A strong showing by Democratic nominee Gretchen Whitmer could produce long coattails in state races.

Trump always want to be the center of attention, but it may actually be the failures of other Republicans that help turn Michigan blue from top to bottom.

The New York Times notes, “Republican leaders are increasingly worried that their candidates for governor and Senate are in political trouble across Michigan … and that the difficulties could spill into House races that the G.O.P. needs to win in November to keep control of the chamber.”

At the top of the ticket for Democrats are two powerful Democratic women: Gretchen Whitmer, running for governor, and Sen. Debbie Stabenow, running for another term in the U.S. Senate. Both hold commanding leads over the men they are running against — Bill Schuette and John James, respectively.

Schuette is a particularly weak candidate, who cannot even get the endorsement of the current unpopular Republican Gov. Rick Snyder.

And in Michigan, trouble for Republicans could spill even further down the ballot.

“With a landslide vote, Democrats could also flip the state legislature; restock their bench with up-and-coming politicians; lock in congressional gains by undoing Republican-led gerrymandering; and pass an initiative making it significantly easier to vote by 2020 in a state that broke Democratic hearts two years ago.”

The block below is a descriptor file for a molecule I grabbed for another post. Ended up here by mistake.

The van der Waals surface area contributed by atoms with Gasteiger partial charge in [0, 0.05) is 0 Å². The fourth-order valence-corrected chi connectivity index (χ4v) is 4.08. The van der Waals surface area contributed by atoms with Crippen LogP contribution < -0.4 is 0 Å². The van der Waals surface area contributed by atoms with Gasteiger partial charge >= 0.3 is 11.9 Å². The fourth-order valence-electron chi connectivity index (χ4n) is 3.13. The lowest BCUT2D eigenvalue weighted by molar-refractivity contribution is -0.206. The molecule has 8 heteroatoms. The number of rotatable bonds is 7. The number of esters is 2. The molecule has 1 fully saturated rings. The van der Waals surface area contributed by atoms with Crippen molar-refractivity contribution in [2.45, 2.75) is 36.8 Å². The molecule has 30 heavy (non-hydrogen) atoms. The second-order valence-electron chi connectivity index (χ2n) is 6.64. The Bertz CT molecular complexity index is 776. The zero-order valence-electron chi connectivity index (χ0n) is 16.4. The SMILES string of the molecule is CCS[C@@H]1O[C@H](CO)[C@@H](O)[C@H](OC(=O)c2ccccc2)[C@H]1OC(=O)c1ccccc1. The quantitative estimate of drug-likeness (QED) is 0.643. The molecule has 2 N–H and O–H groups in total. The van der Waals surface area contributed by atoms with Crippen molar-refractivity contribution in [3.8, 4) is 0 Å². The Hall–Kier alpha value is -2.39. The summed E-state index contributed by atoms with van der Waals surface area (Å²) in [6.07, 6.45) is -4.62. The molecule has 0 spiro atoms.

Democrats need to flip at least nine House seats from red to blue in order to regain control of that chamber.

One of those up-and-coming politicians to help them do it is Mari Manoogian, a 31-year-old former State Department employee who returned to her hometown of Birmingham to run for the Michigan House of Representatives.

Manoogian is running in an open seat previously held by a Republican, in a district that has been trending blue in recent years. With her focus on education and infrastructure, Manoogian hopes to complete the transition to blue in November.

Her opponent, David Wolkinson, is a Trump-supporting Republican who once briefly worked for the unpopular current governor, Snyder.

With a comfortable lead, Whitmer is focusing her efforts on creating a landslide like the Times described.

“I’m trying to pull every Democrat I can across the finish line,” she told the Times. “I don’t want anyone to think that in 18 days they can go and vote for governor and their job is done.”